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Telemarketing: The Case of a “Travel Club”

Telemarketing: The Case of a "Travel Club"

Travel club scamTelemarketing: The Case of a “Travel Club”

Timeshares and travel clubs have long been attractive options for those seeking a cost-effective means to access vacation properties. They provide a sense of ownership or membership without the full burden of property management.

However, in the world of travel clubs, not everything is as it seems. While timeshares and travel clubs sound similar, they are actually very different in how their programs operate. Telemarketing tactics used by some travel club promoters can be deceptive. An incident involving a recent Telemarketing: The Case of a “Travel Club” sheds light on these tactics.


Travel club vacation scamLocal Call Tricks: The “Travel Club” Survey

In this case, an individual timeshare owner received a phone call from a number bearing their local area code, which immediately added an aura of legitimacy to the call. The caller claimed to represent a “Travel Club” and requested the individual’s participation in a survey regarding a recent stay at a hotel and their overall experience. This initial approach seemed innocent enough, as many travel clubs often conduct customer satisfaction surveys.

The telemarketer then proceeded to ask specific questions about the hotel, the kind of information that could be readily available through a simple Google search. The unsuspecting individual answered the questions, believing they were aiding in improving the club’s services.

As a gesture of appreciation for taking the survey, the caller offered a reward of travel points. To receive these points, the individual was transferred to a so-called “rewards/promotions agent”. Here, things took a different turn. The agent proposed an enticing promotion, which involved the travel club covering 90% of the cost for a four-night stay at one of their new properties. The catch? The individual had to cover the remaining 10% right then and there.

travel club warningTravel Club Red Flags for Consumers

Several factors in this interaction serve as red flags signaling the dubious nature of the call. First, the offer itself seemed too good to be true, and as the saying goes, it probably was. Legitimate timeshare presentations or travel club promotions usually offer incentives, but they’re typically not as extravagant as a heavily discounted stay.

Second, the agent’s insistence on an immediate financial commitment is a classic high-pressure sales tactic. Legitimate businesses understand that customers need time to consider their options, especially for large financial commitments like timeshare purchases or travel club memberships.

Third, the agent’s willingness to change the terms of the deal to accommodate the individual’s circumstances was suspicious. Real timeshare and travel club promotions usually have set terms and conditions that can’t be modified on a whim.

Lastly, the agent’s attempt to leverage the trust in the “Travel Club” to overcome the individual’s hesitation was manipulative. By questioning the individual’s belief in their legitimacy, the agent sought to shift the burden of proof onto the individual, making them feel unreasonable for doubting the call’s authenticity.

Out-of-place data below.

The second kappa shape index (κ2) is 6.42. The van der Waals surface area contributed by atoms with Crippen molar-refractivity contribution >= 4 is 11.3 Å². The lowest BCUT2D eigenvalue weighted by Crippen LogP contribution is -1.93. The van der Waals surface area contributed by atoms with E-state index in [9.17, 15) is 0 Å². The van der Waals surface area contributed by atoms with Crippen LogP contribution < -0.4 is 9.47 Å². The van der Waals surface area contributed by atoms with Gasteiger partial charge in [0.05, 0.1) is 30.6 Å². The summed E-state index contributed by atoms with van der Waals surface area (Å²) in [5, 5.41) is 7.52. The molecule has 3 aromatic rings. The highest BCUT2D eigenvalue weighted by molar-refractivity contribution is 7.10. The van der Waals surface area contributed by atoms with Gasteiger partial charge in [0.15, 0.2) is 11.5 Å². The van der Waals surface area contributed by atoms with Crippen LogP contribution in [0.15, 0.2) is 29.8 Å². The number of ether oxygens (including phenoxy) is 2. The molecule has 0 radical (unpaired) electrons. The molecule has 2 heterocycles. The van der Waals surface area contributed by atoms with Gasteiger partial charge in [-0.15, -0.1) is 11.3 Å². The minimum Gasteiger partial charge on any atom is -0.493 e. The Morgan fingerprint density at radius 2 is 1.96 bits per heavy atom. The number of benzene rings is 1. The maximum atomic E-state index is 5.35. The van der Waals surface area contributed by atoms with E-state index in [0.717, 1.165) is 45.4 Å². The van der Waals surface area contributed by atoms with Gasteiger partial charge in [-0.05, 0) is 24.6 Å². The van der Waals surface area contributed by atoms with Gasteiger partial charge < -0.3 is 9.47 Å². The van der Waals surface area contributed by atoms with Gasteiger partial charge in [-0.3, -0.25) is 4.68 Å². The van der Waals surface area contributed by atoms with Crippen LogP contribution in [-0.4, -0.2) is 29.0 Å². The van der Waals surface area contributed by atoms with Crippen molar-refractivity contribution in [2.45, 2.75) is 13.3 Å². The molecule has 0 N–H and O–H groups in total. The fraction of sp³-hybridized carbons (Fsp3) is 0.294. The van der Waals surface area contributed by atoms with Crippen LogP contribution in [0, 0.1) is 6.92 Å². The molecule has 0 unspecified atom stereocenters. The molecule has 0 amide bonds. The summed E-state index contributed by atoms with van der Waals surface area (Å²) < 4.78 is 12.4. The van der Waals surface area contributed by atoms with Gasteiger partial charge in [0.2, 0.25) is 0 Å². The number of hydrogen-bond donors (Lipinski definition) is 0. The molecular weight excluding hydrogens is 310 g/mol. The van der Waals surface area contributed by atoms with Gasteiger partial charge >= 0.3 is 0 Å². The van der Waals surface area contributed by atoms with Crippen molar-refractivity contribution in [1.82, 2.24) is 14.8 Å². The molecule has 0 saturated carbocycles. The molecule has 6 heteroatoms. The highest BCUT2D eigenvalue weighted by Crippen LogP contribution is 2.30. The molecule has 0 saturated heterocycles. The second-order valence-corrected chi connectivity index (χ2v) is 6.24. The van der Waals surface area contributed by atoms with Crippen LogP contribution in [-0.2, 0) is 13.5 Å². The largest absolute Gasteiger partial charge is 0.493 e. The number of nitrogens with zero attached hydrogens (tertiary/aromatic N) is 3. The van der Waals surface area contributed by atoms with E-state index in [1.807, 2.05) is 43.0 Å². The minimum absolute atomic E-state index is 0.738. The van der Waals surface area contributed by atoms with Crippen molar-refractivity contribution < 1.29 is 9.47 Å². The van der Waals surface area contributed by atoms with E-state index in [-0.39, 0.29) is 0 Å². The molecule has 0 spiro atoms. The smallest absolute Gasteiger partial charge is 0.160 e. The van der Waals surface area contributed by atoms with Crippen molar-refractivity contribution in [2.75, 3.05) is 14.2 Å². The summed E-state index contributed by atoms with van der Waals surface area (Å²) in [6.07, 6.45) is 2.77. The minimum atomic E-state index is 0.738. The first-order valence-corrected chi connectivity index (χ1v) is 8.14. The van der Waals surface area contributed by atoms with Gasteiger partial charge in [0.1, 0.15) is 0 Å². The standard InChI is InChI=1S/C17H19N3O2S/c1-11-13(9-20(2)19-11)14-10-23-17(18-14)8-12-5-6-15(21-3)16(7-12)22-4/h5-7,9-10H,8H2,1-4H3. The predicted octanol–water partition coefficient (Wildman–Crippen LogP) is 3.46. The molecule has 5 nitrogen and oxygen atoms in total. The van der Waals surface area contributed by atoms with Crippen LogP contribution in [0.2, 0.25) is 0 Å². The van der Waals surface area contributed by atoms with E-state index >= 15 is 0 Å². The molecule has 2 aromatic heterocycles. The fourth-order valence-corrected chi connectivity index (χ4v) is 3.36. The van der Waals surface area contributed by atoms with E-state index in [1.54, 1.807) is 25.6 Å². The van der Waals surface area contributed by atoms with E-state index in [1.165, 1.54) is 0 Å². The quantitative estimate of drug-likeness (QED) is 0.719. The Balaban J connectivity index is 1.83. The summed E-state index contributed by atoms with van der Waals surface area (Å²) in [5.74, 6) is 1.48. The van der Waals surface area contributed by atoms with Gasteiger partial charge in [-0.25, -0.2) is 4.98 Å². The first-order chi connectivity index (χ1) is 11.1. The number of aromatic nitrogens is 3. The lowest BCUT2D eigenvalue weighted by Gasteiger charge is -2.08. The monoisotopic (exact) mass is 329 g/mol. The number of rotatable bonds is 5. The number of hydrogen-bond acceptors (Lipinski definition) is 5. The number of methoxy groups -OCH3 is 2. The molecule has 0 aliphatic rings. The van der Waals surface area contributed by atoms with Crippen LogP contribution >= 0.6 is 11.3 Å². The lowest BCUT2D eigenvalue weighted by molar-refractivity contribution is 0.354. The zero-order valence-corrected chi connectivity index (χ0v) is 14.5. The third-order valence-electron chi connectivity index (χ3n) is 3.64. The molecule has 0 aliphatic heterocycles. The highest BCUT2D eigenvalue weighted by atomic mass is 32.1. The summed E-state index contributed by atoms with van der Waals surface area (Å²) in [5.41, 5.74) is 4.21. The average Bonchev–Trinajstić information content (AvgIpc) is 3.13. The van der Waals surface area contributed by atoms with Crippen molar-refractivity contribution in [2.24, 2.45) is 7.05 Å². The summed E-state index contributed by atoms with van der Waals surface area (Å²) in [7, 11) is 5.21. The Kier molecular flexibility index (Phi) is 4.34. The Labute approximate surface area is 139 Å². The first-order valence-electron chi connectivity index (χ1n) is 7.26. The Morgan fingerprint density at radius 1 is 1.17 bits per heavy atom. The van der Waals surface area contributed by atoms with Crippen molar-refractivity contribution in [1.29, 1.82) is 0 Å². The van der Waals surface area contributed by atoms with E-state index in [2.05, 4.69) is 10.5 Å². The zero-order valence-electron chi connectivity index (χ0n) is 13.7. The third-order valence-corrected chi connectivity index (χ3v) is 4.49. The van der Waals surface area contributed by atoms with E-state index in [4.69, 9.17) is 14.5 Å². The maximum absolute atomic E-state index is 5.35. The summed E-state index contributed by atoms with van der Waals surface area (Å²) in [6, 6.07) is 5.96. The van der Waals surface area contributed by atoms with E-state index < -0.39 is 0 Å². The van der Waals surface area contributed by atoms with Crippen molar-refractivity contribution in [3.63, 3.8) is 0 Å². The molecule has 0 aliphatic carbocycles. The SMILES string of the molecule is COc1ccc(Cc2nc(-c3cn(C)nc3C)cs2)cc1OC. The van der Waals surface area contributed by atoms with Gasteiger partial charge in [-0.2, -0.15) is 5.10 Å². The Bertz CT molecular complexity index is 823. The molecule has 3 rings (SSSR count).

Tips to protect you from travel club scamsImportant Tips for Dealing with Travel Club Telemarketers

This case highlights the need for vigilance when dealing with telemarketing calls, particularly those concerning timeshares or travel clubs. Here are a few key takeaways:

  1. Be skeptical of unsolicited calls: Even if the caller claims to represent a well-known club or brand, it’s best to verify their identity independently.
  2. Avoid making immediate financial commitments over the phone: Legitimate businesses will provide time for customers to make informed decisions.
  3. Understand that high-pressure sales tactics are a red flag: If the deal seems too good to be true, it probably is.
  4. Do your homework: Before agreeing to any timeshare presentation or travel club promotion, research the company and read reviews from other customers.

Travel Club Telemarketer calling consumers. Recognizing and Combating Deceptive Telemarketing

The telemarketing tactics used by some travel club promoters can be sophisticated and manipulative. By recognizing the warning signs of fraud, individuals can protect themselves from costly mistakes. Knowing how to spot a scam is essential for making informed decisions about timeshares and travel clubs. It’s also important to stay vigilant and always verify any phone call that appears suspicious.

By understanding the risks involved in dealing with telemarketers, consumers can protect themselves from falling prey to costly scams.

Risk awareness and preparedness are key for ensuring a safe and successful journey when dealing with travel clubs. This information is intended for informational purposes only. It is not meant to serve as legal or financial advice. Therefore, please consult with a lawyer or financial advisor before making any decisions pertaining to timeshares and travel clubs.


Guided by the expertise of timeshare attorneys J. Andrew Meyer and Michael D. Finn, who together bring over 75 years of combined legal experience to the table, Finn Law Group is your trusted ally in consumer protection, specializing in Timeshare law. For a no-obligation consultation, feel free to contact us at (727) 214-0700 or send us an email to [email protected].

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